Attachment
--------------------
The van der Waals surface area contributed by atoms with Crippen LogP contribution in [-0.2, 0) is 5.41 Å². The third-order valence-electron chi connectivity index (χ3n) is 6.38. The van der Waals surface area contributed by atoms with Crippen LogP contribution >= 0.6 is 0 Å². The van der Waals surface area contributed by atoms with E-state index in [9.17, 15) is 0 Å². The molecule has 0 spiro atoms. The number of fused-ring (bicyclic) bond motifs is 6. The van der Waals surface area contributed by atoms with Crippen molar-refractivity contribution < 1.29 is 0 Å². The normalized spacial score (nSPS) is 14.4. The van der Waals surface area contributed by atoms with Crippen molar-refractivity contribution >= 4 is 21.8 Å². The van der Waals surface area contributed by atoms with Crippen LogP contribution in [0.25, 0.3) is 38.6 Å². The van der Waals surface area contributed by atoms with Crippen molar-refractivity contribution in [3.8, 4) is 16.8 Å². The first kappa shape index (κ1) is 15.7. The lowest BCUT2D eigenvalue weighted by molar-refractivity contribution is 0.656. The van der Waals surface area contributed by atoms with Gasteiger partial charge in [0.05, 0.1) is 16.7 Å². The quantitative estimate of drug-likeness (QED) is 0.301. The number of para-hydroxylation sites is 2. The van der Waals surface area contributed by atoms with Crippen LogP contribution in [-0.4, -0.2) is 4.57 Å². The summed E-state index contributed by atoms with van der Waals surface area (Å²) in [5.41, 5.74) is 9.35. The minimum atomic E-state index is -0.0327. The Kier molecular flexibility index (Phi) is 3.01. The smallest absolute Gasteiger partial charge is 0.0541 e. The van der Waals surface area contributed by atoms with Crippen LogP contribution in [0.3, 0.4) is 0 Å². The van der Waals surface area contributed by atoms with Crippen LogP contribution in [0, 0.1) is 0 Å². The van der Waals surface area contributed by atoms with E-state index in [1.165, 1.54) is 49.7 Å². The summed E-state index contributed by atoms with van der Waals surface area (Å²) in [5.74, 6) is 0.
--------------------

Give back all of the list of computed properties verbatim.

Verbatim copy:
The van der Waals surface area contributed by atoms with Crippen LogP contribution in [-0.2, 0) is 5.41 Å². The third-order valence-electron chi connectivity index (χ3n) is 6.38. The van der Waals surface area contributed by atoms with Crippen LogP contribution >= 0.6 is 0 Å². The van der Waals surface area contributed by atoms with E-state index in [9.17, 15) is 0 Å². The molecule has 0 spiro atoms. The number of fused-ring (bicyclic) bond motifs is 6. The van der Waals surface area contributed by atoms with Crippen molar-refractivity contribution < 1.29 is 0 Å². The normalized spacial score (nSPS) is 14.4. The van der Waals surface area contributed by atoms with Crippen molar-refractivity contribution >= 4 is 21.8 Å². The van der Waals surface area contributed by atoms with Crippen LogP contribution in [0.25, 0.3) is 38.6 Å². The van der Waals surface area contributed by atoms with Crippen molar-refractivity contribution in [3.8, 4) is 16.8 Å². The first kappa shape index (κ1) is 15.7. The lowest BCUT2D eigenvalue weighted by molar-refractivity contribution is 0.656. The van der Waals surface area contributed by atoms with Gasteiger partial charge in [0.05, 0.1) is 16.7 Å². The quantitative estimate of drug-likeness (QED) is 0.301. The number of para-hydroxylation sites is 2. The van der Waals surface area contributed by atoms with Crippen LogP contribution in [-0.4, -0.2) is 4.57 Å². The summed E-state index contributed by atoms with van der Waals surface area (Å²) in [5.41, 5.74) is 9.35. The minimum atomic E-state index is -0.0327. The Kier molecular flexibility index (Phi) is 3.01. The smallest absolute Gasteiger partial charge is 0.0541 e. The van der Waals surface area contributed by atoms with Crippen LogP contribution in [0.3, 0.4) is 0 Å². The van der Waals surface area contributed by atoms with Crippen LogP contribution in [0, 0.1) is 0 Å². The van der Waals surface area contributed by atoms with E-state index in [1.165, 1.54) is 49.7 Å². The summed E-state index contributed by atoms with van der Waals surface area (Å²) in [5.74, 6) is 0.